After your Recovery Test, your recovery score for that day will appear in the center of the Track screen as a percentage (%) from 1-100%.
IMPORTANT: Initially, your recovery score may appear as “100%.” Morpheus will take 5-7 days of consistent use to establish your personal baseline. The more data Morpheus collects, the more accurate he’ll become.
Note that if you stop using Morpheus for more than 7-10 days, you’ll need to re-establish your baseline.
You’ll notice that your recovery score will appear as green, amber, or red. These colors are assigned based on your total recovery percentage, as follows:
What Determines Your Recovery Score?
The power of Morpheus is in how smart he is and how much he continues to learn about your data the more you use him. There are several factors that determine your recovery score. Below is an overview.
HRV sets the range of possible recovery score %. It is always using a rolling 10-day average HRV number. This average forms a horizontal white line in the app on the HRV data view. The further away your HRV is on any day relative to your 10-day rolling average HRV, the lower your recovery score will be.
Here is a picture example of HRV deviating below and above the white line avg which caused a large drop in recovery score.
If you are one standard deviation away (above or below) from your 10-day rolling HRV average, then that’s going to be a range from about 65% up to 80% recovery.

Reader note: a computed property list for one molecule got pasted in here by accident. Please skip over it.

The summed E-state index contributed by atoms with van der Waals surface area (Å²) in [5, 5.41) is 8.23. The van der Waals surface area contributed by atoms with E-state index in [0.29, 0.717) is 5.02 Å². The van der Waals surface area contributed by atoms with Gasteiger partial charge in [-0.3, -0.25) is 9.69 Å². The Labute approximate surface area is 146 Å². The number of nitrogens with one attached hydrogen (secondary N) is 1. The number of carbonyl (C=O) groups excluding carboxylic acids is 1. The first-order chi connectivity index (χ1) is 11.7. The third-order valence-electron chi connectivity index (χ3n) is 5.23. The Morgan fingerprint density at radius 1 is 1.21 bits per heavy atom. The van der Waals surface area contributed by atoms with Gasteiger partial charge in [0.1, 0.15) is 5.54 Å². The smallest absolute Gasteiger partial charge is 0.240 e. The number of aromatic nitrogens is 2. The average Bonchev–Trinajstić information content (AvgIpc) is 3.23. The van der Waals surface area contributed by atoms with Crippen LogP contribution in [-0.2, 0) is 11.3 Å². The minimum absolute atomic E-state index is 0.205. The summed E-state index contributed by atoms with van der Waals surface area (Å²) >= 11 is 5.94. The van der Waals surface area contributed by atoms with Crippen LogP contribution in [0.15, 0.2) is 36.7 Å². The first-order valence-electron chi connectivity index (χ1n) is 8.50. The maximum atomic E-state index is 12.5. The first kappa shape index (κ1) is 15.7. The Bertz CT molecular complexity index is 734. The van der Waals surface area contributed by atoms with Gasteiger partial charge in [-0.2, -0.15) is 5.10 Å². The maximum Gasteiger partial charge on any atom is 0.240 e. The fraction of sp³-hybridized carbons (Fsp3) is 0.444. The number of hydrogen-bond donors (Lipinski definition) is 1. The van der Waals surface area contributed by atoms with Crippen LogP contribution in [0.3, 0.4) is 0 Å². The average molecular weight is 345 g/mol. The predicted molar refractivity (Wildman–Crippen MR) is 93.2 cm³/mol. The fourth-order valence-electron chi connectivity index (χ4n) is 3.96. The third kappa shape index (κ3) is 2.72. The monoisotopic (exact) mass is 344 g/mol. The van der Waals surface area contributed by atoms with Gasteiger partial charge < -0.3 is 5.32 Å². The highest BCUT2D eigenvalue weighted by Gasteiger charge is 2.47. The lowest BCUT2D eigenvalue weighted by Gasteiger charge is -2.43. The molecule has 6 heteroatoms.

Then the other factors slide recovery score up and down within that range.
Sleep amount and quality rating along with the previous day’s training session (it looks at the post-workout recovery adjustment and total time) play the biggest role, with steps and subjective markers of fatigue playing a smaller role.
The weighting also changes a bit based on the consistency of HRV measurements. If you have only taken 3 HRV measurements in the last 10 days, it’s going to create a bigger range of possible recovery scores and more heavily weight the other data.
HRV will always be the single biggest factor in your recovery score because it should reflect stress as a whole, but the other variables added together can typically swing your recovery score 10-20% or so.
If your HRV was normal, but you had a really hard training session the day before, your sleep was bad, you reported a high level of soreness, etc., then you could get down to the 80% range.
If your HRV was far away from average but you report that you feel great, it would depend on how far away from average the HRV was, but good marks on all the other variables would definitely prevent the recovery score from dropping too far.
Now that you understand how the recovery score is calculated, learn more about how to use Morpheus to adjust your daily training and recovery strategies by visiting the link below: